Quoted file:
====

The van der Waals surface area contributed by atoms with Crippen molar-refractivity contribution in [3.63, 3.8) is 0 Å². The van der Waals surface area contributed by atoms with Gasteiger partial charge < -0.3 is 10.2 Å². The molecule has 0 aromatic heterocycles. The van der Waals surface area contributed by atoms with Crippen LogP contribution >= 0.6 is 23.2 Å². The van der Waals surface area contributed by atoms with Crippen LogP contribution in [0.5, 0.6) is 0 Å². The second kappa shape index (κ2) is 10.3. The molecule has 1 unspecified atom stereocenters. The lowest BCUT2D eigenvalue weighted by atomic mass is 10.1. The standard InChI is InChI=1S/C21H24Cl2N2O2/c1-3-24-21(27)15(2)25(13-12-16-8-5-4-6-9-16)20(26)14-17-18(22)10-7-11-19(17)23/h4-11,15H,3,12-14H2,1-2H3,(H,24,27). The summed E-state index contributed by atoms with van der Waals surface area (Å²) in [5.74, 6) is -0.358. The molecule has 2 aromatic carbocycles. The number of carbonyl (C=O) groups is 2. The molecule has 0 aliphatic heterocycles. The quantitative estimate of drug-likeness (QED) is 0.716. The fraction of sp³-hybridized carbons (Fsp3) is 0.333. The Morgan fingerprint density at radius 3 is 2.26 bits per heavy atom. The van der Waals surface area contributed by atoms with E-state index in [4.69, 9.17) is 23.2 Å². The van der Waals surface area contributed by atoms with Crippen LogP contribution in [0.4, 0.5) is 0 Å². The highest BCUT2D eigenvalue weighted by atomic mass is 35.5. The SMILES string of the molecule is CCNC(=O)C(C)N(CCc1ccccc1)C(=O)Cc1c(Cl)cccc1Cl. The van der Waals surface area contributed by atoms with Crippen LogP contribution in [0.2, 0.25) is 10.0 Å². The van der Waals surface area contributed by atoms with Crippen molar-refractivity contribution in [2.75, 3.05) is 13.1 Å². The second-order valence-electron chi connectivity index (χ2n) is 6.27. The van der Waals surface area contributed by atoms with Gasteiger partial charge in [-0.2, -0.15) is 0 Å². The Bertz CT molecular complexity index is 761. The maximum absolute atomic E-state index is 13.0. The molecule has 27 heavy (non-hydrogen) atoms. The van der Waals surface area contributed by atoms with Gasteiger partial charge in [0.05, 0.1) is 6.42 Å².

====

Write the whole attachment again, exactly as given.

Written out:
The van der Waals surface area contributed by atoms with Crippen molar-refractivity contribution in [3.63, 3.8) is 0 Å². The van der Waals surface area contributed by atoms with Gasteiger partial charge < -0.3 is 10.2 Å². The molecule has 0 aromatic heterocycles. The van der Waals surface area contributed by atoms with Crippen LogP contribution >= 0.6 is 23.2 Å². The van der Waals surface area contributed by atoms with Crippen LogP contribution in [0.5, 0.6) is 0 Å². The second kappa shape index (κ2) is 10.3. The molecule has 1 unspecified atom stereocenters. The lowest BCUT2D eigenvalue weighted by atomic mass is 10.1. The standard InChI is InChI=1S/C21H24Cl2N2O2/c1-3-24-21(27)15(2)25(13-12-16-8-5-4-6-9-16)20(26)14-17-18(22)10-7-11-19(17)23/h4-11,15H,3,12-14H2,1-2H3,(H,24,27). The summed E-state index contributed by atoms with van der Waals surface area (Å²) in [5.74, 6) is -0.358. The molecule has 2 aromatic carbocycles. The number of carbonyl (C=O) groups is 2. The molecule has 0 aliphatic heterocycles. The quantitative estimate of drug-likeness (QED) is 0.716. The fraction of sp³-hybridized carbons (Fsp3) is 0.333. The Morgan fingerprint density at radius 3 is 2.26 bits per heavy atom. The van der Waals surface area contributed by atoms with E-state index in [4.69, 9.17) is 23.2 Å². The van der Waals surface area contributed by atoms with Crippen LogP contribution in [0.4, 0.5) is 0 Å². The highest BCUT2D eigenvalue weighted by atomic mass is 35.5. The SMILES string of the molecule is CCNC(=O)C(C)N(CCc1ccccc1)C(=O)Cc1c(Cl)cccc1Cl. The van der Waals surface area contributed by atoms with Crippen LogP contribution in [0.2, 0.25) is 10.0 Å². The van der Waals surface area contributed by atoms with Crippen molar-refractivity contribution in [2.75, 3.05) is 13.1 Å². The second-order valence-electron chi connectivity index (χ2n) is 6.27. The van der Waals surface area contributed by atoms with Gasteiger partial charge in [-0.2, -0.15) is 0 Å². The Bertz CT molecular complexity index is 761. The maximum absolute atomic E-state index is 13.0. The molecule has 27 heavy (non-hydrogen) atoms. The van der Waals surface area contributed by atoms with Gasteiger partial charge in [0.05, 0.1) is 6.42 Å².